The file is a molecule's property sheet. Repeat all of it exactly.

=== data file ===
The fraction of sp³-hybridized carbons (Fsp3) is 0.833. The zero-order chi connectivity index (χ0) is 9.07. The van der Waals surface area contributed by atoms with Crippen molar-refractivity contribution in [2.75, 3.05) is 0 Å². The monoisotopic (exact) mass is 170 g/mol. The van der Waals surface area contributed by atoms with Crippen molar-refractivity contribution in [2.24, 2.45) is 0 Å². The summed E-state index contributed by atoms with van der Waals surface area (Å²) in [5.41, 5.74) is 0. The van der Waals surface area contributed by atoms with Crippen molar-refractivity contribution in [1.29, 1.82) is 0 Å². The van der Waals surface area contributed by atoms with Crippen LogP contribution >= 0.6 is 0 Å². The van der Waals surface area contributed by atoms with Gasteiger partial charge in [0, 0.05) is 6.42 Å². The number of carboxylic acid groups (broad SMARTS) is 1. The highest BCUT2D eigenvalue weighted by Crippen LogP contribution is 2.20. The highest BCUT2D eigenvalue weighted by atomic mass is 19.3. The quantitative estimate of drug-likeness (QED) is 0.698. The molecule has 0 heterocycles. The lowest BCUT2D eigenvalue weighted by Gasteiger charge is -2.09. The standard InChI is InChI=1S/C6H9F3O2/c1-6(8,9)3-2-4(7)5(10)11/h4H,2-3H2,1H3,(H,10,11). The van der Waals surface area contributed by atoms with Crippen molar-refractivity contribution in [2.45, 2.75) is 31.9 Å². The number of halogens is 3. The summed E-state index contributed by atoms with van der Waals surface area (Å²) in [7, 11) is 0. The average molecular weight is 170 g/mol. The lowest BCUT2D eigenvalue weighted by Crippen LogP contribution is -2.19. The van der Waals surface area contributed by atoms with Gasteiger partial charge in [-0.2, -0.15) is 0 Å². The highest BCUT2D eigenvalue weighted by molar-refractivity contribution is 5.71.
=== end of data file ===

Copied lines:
The fraction of sp³-hybridized carbons (Fsp3) is 0.833. The zero-order chi connectivity index (χ0) is 9.07. The van der Waals surface area contributed by atoms with Crippen molar-refractivity contribution in [2.75, 3.05) is 0 Å². The monoisotopic (exact) mass is 170 g/mol. The van der Waals surface area contributed by atoms with Crippen molar-refractivity contribution in [2.24, 2.45) is 0 Å². The summed E-state index contributed by atoms with van der Waals surface area (Å²) in [5.41, 5.74) is 0. The van der Waals surface area contributed by atoms with Crippen molar-refractivity contribution in [1.29, 1.82) is 0 Å². The van der Waals surface area contributed by atoms with Crippen LogP contribution >= 0.6 is 0 Å². The van der Waals surface area contributed by atoms with Gasteiger partial charge in [0, 0.05) is 6.42 Å². The number of carboxylic acid groups (broad SMARTS) is 1. The highest BCUT2D eigenvalue weighted by Crippen LogP contribution is 2.20. The highest BCUT2D eigenvalue weighted by atomic mass is 19.3. The quantitative estimate of drug-likeness (QED) is 0.698. The molecule has 0 heterocycles. The lowest BCUT2D eigenvalue weighted by Gasteiger charge is -2.09. The standard InChI is InChI=1S/C6H9F3O2/c1-6(8,9)3-2-4(7)5(10)11/h4H,2-3H2,1H3,(H,10,11). The van der Waals surface area contributed by atoms with Crippen molar-refractivity contribution in [2.45, 2.75) is 31.9 Å². The number of halogens is 3. The summed E-state index contributed by atoms with van der Waals surface area (Å²) in [7, 11) is 0. The average molecular weight is 170 g/mol. The lowest BCUT2D eigenvalue weighted by Crippen LogP contribution is -2.19. The van der Waals surface area contributed by atoms with Gasteiger partial charge in [-0.2, -0.15) is 0 Å². The highest BCUT2D eigenvalue weighted by molar-refractivity contribution is 5.71.